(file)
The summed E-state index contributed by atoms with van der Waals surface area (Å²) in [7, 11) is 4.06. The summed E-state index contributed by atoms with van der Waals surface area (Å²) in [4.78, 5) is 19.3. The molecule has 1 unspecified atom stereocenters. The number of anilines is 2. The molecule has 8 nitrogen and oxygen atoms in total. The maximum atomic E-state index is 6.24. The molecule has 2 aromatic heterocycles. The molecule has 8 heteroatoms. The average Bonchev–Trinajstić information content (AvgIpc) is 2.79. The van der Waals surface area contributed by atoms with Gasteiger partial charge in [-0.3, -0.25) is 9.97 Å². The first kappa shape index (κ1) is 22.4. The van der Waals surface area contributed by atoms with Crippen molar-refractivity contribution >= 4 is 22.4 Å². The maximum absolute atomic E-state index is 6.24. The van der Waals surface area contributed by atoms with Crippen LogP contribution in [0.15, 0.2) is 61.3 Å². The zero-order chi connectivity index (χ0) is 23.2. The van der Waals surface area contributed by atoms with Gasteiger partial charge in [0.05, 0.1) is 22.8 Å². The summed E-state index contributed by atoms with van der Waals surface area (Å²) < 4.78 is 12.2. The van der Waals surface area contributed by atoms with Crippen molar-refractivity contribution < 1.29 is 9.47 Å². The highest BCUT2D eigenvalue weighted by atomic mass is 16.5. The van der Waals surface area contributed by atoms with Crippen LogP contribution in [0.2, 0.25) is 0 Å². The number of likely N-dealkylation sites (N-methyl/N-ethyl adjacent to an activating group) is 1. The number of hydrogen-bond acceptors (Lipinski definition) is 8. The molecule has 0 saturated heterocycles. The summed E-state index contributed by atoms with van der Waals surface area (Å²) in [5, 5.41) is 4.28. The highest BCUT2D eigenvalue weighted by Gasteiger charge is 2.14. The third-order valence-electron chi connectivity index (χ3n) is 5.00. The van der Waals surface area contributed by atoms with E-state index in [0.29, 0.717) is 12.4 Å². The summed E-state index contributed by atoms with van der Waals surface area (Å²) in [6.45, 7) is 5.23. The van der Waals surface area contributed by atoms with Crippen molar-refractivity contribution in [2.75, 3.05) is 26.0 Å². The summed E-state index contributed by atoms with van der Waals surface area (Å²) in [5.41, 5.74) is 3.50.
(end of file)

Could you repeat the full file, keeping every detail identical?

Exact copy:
The summed E-state index contributed by atoms with van der Waals surface area (Å²) in [7, 11) is 4.06. The summed E-state index contributed by atoms with van der Waals surface area (Å²) in [4.78, 5) is 19.3. The molecule has 1 unspecified atom stereocenters. The number of anilines is 2. The molecule has 8 nitrogen and oxygen atoms in total. The maximum atomic E-state index is 6.24. The molecule has 2 aromatic heterocycles. The molecule has 8 heteroatoms. The average Bonchev–Trinajstić information content (AvgIpc) is 2.79. The van der Waals surface area contributed by atoms with Gasteiger partial charge in [-0.3, -0.25) is 9.97 Å². The first kappa shape index (κ1) is 22.4. The van der Waals surface area contributed by atoms with Crippen molar-refractivity contribution >= 4 is 22.4 Å². The maximum absolute atomic E-state index is 6.24. The van der Waals surface area contributed by atoms with Crippen LogP contribution in [0.15, 0.2) is 61.3 Å². The zero-order chi connectivity index (χ0) is 23.2. The van der Waals surface area contributed by atoms with Gasteiger partial charge in [0.05, 0.1) is 22.8 Å². The summed E-state index contributed by atoms with van der Waals surface area (Å²) < 4.78 is 12.2. The van der Waals surface area contributed by atoms with Crippen molar-refractivity contribution < 1.29 is 9.47 Å². The highest BCUT2D eigenvalue weighted by atomic mass is 16.5. The van der Waals surface area contributed by atoms with Crippen LogP contribution in [0.2, 0.25) is 0 Å². The number of likely N-dealkylation sites (N-methyl/N-ethyl adjacent to an activating group) is 1. The number of hydrogen-bond acceptors (Lipinski definition) is 8. The molecule has 0 saturated heterocycles. The summed E-state index contributed by atoms with van der Waals surface area (Å²) in [5, 5.41) is 4.28. The highest BCUT2D eigenvalue weighted by Gasteiger charge is 2.14. The third-order valence-electron chi connectivity index (χ3n) is 5.00. The van der Waals surface area contributed by atoms with E-state index in [0.29, 0.717) is 12.4 Å². The summed E-state index contributed by atoms with van der Waals surface area (Å²) in [6.45, 7) is 5.23. The van der Waals surface area contributed by atoms with Crippen molar-refractivity contribution in [2.75, 3.05) is 26.0 Å². The summed E-state index contributed by atoms with van der Waals surface area (Å²) in [5.41, 5.74) is 3.50.